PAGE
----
Bandera 100k Race Report, Pearls of Wisdom after Acts of Stupidity

Bandera 100k was a last minute decision for me (I decided 2 weeks out from race day just in time to get decent priced plane fare). I had hoped to get into Western States via the lottery in early December, but like the most of us, was not lucky. I sooooo want to redeem my 2013 race, where I puked more times than the amount of miles I walked it in (mile 70)…true story. When my name didn’t get drawn like the majority of people, I started fantasizing about earning a Montrail Ultra Cup spot at Bandera. 

 

I ran Desert Solstice on 12/13/14, logging 147.676 miles for the 4th best on the UR Magazine All-Time list (sorry life & the holidays interfered with a race report getting done), 4 weeks after running a fast 100 at Tunnel Hill (14:45). Now, I know that I just ran 2 huge mileage races (with PR’s in both) in a month span, and would be looking at adding Bandera 100k within a month of that (3 races in 2 months). It was a decision that I knew wasn’t bright and was advised not to do by a couple of smart friends, but decided to do anyway. It was after all…only 62 miles 🙂 I knew there would be fierce competition, but maybe my legs, which had been racing well had one more good race in them…NOPE.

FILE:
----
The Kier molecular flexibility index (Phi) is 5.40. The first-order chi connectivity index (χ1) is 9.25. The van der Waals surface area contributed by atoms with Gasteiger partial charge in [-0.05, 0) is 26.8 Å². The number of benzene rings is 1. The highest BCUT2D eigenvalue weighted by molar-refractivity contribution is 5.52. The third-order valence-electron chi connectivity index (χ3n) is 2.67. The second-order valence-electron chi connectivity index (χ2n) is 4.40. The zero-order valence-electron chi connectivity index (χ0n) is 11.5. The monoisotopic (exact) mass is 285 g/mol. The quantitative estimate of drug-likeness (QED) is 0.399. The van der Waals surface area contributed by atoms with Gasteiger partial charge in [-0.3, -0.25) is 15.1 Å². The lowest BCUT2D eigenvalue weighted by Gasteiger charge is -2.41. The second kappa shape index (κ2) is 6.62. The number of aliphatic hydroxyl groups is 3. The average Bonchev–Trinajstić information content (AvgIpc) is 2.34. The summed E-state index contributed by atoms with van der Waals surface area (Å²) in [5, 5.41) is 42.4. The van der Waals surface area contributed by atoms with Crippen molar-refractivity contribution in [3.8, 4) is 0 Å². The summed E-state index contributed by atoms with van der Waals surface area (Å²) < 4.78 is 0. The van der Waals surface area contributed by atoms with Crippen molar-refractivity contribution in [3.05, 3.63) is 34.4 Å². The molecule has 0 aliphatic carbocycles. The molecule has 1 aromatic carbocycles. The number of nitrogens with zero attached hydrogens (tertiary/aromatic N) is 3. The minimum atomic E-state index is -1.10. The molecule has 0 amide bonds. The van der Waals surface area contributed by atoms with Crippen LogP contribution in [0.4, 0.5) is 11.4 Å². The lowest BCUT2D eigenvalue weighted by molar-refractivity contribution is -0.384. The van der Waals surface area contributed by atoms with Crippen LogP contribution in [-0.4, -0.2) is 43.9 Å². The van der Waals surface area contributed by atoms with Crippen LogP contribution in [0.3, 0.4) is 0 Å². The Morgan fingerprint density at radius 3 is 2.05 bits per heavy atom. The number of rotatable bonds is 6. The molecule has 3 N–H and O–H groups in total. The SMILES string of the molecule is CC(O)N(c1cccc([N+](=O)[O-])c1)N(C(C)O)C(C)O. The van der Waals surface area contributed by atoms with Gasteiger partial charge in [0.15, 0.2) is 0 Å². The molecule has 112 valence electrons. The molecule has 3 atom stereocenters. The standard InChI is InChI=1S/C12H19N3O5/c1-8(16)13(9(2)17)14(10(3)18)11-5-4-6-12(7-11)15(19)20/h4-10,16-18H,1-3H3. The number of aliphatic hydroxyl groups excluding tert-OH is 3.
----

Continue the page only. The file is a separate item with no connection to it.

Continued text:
I learned many things at Bandera 100k. Here’s the jist of my discoveries:
Recovery is Key, I knew it, but like many, didn’t listen. I will now fully buy into Pam Smith’s doctrine of 1 day off for every 10 miles run. I thought that it was crazy to take off 24 days after the 48 hour, so I didn’t. It took me much longer to come back to good running from the Dome because I didn’t give my body enough of a break. I know, that was in August…I should have known, but sometimes we have to make the mistakes multiple times to prove it to ourselves. I am NOW a strict follower. NO MATTER WHAT. If that means that I can’t be ready to race something else, then I shouldn’t be doing it anyway.  
Racing Frequently is Stupid (unless you are Michael Wardian). In 2014, I did 4-100 milers, 1-24 hour and 1-48 hour. It was too much. I plan to only do 3-4 big races (100 mile+ or more) spaced with at least 2 months in between them. I want to race my best, and cannot race well if I am over-racing. I will have fun with shorter distances interspersed.